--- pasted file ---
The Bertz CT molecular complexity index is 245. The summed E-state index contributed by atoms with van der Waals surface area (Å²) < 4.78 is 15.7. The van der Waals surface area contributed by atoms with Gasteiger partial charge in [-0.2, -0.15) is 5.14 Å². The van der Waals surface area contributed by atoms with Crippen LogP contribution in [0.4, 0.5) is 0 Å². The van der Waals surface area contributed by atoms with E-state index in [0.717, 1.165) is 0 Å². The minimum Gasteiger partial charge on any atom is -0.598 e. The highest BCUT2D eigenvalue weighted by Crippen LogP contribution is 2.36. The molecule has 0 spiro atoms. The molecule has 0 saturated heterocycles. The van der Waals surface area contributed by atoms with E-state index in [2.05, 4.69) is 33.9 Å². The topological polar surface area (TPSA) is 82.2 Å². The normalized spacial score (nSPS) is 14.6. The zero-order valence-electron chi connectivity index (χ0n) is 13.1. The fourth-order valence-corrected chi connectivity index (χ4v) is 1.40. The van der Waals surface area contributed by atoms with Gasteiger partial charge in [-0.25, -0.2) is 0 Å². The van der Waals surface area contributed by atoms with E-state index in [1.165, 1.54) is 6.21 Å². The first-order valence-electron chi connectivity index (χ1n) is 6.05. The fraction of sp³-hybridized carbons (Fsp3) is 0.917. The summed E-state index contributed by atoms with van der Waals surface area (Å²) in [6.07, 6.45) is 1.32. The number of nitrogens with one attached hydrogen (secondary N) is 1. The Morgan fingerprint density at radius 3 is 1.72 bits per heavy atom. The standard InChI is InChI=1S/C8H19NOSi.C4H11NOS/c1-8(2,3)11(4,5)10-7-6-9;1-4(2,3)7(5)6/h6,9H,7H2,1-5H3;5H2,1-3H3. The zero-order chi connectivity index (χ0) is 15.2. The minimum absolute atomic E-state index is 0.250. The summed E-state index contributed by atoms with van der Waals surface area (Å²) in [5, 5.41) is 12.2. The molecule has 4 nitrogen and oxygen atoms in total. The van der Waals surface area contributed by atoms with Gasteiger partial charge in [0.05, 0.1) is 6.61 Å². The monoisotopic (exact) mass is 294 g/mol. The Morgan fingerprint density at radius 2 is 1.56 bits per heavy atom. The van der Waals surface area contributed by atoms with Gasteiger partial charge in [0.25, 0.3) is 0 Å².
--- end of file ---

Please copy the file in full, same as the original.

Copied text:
The Bertz CT molecular complexity index is 245. The summed E-state index contributed by atoms with van der Waals surface area (Å²) < 4.78 is 15.7. The van der Waals surface area contributed by atoms with Gasteiger partial charge in [-0.2, -0.15) is 5.14 Å². The van der Waals surface area contributed by atoms with Crippen LogP contribution in [0.4, 0.5) is 0 Å². The van der Waals surface area contributed by atoms with E-state index in [0.717, 1.165) is 0 Å². The minimum Gasteiger partial charge on any atom is -0.598 e. The highest BCUT2D eigenvalue weighted by Crippen LogP contribution is 2.36. The molecule has 0 spiro atoms. The molecule has 0 saturated heterocycles. The van der Waals surface area contributed by atoms with E-state index in [2.05, 4.69) is 33.9 Å². The topological polar surface area (TPSA) is 82.2 Å². The normalized spacial score (nSPS) is 14.6. The zero-order valence-electron chi connectivity index (χ0n) is 13.1. The fourth-order valence-corrected chi connectivity index (χ4v) is 1.40. The van der Waals surface area contributed by atoms with Gasteiger partial charge in [-0.25, -0.2) is 0 Å². The van der Waals surface area contributed by atoms with E-state index in [1.165, 1.54) is 6.21 Å². The first-order valence-electron chi connectivity index (χ1n) is 6.05. The fraction of sp³-hybridized carbons (Fsp3) is 0.917. The summed E-state index contributed by atoms with van der Waals surface area (Å²) in [6.07, 6.45) is 1.32. The number of nitrogens with one attached hydrogen (secondary N) is 1. The Morgan fingerprint density at radius 3 is 1.72 bits per heavy atom. The standard InChI is InChI=1S/C8H19NOSi.C4H11NOS/c1-8(2,3)11(4,5)10-7-6-9;1-4(2,3)7(5)6/h6,9H,7H2,1-5H3;5H2,1-3H3. The zero-order chi connectivity index (χ0) is 15.2. The minimum absolute atomic E-state index is 0.250. The summed E-state index contributed by atoms with van der Waals surface area (Å²) in [5, 5.41) is 12.2. The molecule has 4 nitrogen and oxygen atoms in total. The van der Waals surface area contributed by atoms with Gasteiger partial charge in [0.05, 0.1) is 6.61 Å². The monoisotopic (exact) mass is 294 g/mol. The Morgan fingerprint density at radius 2 is 1.56 bits per heavy atom. The van der Waals surface area contributed by atoms with Gasteiger partial charge in [0.25, 0.3) is 0 Å².